The Administrative Court in Dresden has ruled that a clause in the German government’s counter-extremism strategy is in part unlawful
Last year, IRR News reported that the German federal government had introduced a clause into its grant conditions for federally-funded victim support groups fighting far-right extremism which obliges them to swear allegiance to the German constitution and accept the same definition of extremism as the government’s domestic intelligence agency. The ‘Affirming democracy against extremism’ (Demokratieerklärung gegen Extremismus) held them responsible for the acts of all institutions and individuals they worked with (referred to as the duty of all funded groups to monitor its project partners’ loyalty to the German Constitution). Now, following opposition and a spirited campaign by a number of victim support groups, the Administrative Court in Dresden has made significant criticisms of the anti-extremism clause, deeming it, in part, unlawful.
Last year, the Alternative Centre for Culture and Education in Saxony (AKuBIZ) Alternatives Kultur- und Bildungszentrum Sächsische Schweiz e.v.), brought an action against the government after a whole range of civil society and victim support organisations had raised concerns that the clause generated suspicion that groups combating extremism are somehow opposed to democratic values. AKuBiZ ‘s principled stand made national headlines when it refused to accept the Saxony Democracy Award, which it was awarded for its work countering the rise of neo-Nazism in Saxony. AKuBIZ said that it was not possible for it to accept such an honour because to do so would send a signal to the public that it agreed to abide by the ‘allegiance clause’ which undermined the internal democracy and open spirit of AKuBiZ.
Legal judgment welcomed
On 25 April, the Administrative Court in Dresden ruled that the wording of paragraph 2 and 3 of the clause, which would be administered by the ministry of family, seniors, women and youth, was too vague. The judges considered it unlawful for the ministry to ask federally-funded organisations to check on all its partners. It also argued that the ministry exceeded its powers when it sought to punish a funded- organisation for a project-partner’s ‘disloyalty’.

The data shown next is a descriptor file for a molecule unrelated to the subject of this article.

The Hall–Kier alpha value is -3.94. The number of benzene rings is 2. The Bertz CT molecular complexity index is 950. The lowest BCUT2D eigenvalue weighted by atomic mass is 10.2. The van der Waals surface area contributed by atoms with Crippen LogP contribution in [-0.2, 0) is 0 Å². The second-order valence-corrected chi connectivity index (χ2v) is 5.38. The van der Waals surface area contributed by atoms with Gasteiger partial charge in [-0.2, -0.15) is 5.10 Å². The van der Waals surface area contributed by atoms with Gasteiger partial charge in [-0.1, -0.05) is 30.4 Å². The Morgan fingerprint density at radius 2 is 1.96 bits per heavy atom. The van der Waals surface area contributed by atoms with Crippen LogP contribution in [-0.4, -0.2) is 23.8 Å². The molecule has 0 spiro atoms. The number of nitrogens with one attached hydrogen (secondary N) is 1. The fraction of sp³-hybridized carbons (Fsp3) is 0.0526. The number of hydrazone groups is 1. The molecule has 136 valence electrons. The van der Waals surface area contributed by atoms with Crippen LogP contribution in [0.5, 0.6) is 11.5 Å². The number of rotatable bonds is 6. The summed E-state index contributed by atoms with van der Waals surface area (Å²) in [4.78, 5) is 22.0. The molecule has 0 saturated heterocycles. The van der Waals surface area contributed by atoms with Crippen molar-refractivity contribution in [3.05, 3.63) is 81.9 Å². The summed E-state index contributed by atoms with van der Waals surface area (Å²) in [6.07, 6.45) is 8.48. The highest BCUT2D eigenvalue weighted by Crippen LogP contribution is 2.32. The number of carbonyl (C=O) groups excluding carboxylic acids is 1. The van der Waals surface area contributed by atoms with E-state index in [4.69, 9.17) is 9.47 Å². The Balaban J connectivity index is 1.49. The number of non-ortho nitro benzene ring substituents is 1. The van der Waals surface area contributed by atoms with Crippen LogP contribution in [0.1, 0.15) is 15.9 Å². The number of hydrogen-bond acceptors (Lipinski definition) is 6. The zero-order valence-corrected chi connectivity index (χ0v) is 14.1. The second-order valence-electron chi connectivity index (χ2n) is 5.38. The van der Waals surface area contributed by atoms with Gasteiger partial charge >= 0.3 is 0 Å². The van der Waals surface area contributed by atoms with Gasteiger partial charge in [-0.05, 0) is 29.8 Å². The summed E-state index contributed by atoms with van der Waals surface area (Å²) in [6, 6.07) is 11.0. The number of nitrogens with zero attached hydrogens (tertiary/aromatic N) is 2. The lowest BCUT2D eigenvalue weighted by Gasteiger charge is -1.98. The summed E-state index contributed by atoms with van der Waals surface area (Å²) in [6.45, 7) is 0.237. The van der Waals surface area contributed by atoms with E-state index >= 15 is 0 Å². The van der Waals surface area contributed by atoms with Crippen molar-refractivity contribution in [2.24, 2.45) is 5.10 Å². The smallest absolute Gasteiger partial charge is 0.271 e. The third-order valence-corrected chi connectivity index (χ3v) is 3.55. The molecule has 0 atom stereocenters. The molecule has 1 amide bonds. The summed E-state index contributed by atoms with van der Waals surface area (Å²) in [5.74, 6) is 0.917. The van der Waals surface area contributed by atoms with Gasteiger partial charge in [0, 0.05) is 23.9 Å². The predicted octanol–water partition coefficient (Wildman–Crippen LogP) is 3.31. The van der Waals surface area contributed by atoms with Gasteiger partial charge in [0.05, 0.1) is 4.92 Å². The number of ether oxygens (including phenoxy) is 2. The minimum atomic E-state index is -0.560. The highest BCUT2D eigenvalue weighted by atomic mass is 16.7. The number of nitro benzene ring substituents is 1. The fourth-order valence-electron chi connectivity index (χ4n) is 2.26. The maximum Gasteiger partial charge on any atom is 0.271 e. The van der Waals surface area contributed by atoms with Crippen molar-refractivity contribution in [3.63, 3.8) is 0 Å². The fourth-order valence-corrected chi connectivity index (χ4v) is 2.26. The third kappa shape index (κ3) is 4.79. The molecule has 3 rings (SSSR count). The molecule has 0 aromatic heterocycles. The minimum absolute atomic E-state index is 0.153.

Even though the judgment is not legally binding yet, it represents a partial success for civil society organisations as well as a major setback for the ministry of family, seniors, women and youth. AKuBiZ spokesperson Steffen Richter said that while he appreciated the court’s decision it was to be regretted that AKuBiZ had been forced to bring this action. ‘The extremism clause represents a very real barrier to important work against right-wing extremism and racism. The court has confirmed that those working for for democracy should not be confronted with mistrust’ he said. Bianca Klose, secretary of the German Association for a Democratic Culture in Berlin (Verein für Demokratische Kultur in Berlin e.v) VDK, commented that ‘This sentence confirms that the criminalisation of socio-political commitment and the work of civil society organisations by the minister for Family Affairs Kristina Schröder is against the German Constitution. It is high time to get rid of the clause altogether.’
Read an IRR News story: ‘German counter-extremism programme – a “spying charter”‘